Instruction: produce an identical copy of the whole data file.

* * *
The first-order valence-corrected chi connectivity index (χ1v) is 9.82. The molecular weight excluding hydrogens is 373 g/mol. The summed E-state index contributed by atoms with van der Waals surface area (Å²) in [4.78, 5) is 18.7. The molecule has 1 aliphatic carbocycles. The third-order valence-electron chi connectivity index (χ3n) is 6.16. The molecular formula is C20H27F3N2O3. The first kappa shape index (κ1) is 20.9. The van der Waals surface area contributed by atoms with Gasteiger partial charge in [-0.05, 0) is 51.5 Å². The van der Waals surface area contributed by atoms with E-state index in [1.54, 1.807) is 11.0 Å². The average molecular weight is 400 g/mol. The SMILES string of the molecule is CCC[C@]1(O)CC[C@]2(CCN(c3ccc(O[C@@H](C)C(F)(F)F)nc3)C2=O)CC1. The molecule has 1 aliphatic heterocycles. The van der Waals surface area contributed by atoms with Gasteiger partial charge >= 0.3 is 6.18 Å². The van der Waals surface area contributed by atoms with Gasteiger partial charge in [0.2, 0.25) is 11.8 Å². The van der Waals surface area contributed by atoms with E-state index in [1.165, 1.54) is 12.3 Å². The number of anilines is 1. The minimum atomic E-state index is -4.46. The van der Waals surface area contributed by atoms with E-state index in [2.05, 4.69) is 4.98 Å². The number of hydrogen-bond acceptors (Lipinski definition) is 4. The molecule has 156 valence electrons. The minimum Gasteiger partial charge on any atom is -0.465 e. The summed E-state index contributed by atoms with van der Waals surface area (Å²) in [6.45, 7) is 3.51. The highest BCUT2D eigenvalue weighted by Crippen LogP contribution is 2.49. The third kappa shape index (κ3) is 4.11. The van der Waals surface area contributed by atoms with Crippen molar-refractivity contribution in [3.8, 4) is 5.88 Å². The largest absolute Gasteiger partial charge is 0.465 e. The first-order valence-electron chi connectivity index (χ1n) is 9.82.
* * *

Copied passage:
The first-order valence-corrected chi connectivity index (χ1v) is 9.82. The molecular weight excluding hydrogens is 373 g/mol. The summed E-state index contributed by atoms with van der Waals surface area (Å²) in [4.78, 5) is 18.7. The molecule has 1 aliphatic carbocycles. The third-order valence-electron chi connectivity index (χ3n) is 6.16. The molecular formula is C20H27F3N2O3. The first kappa shape index (κ1) is 20.9. The van der Waals surface area contributed by atoms with Gasteiger partial charge in [-0.05, 0) is 51.5 Å². The van der Waals surface area contributed by atoms with E-state index in [1.54, 1.807) is 11.0 Å². The average molecular weight is 400 g/mol. The SMILES string of the molecule is CCC[C@]1(O)CC[C@]2(CCN(c3ccc(O[C@@H](C)C(F)(F)F)nc3)C2=O)CC1. The molecule has 1 aliphatic heterocycles. The van der Waals surface area contributed by atoms with Gasteiger partial charge >= 0.3 is 6.18 Å². The van der Waals surface area contributed by atoms with Gasteiger partial charge in [0.2, 0.25) is 11.8 Å². The van der Waals surface area contributed by atoms with E-state index in [1.165, 1.54) is 12.3 Å². The number of anilines is 1. The minimum atomic E-state index is -4.46. The van der Waals surface area contributed by atoms with E-state index in [2.05, 4.69) is 4.98 Å². The number of hydrogen-bond acceptors (Lipinski definition) is 4. The molecule has 156 valence electrons. The minimum Gasteiger partial charge on any atom is -0.465 e. The summed E-state index contributed by atoms with van der Waals surface area (Å²) in [6.45, 7) is 3.51. The highest BCUT2D eigenvalue weighted by Crippen LogP contribution is 2.49. The third kappa shape index (κ3) is 4.11. The van der Waals surface area contributed by atoms with Crippen molar-refractivity contribution in [3.8, 4) is 5.88 Å². The largest absolute Gasteiger partial charge is 0.465 e. The first-order valence-electron chi connectivity index (χ1n) is 9.82.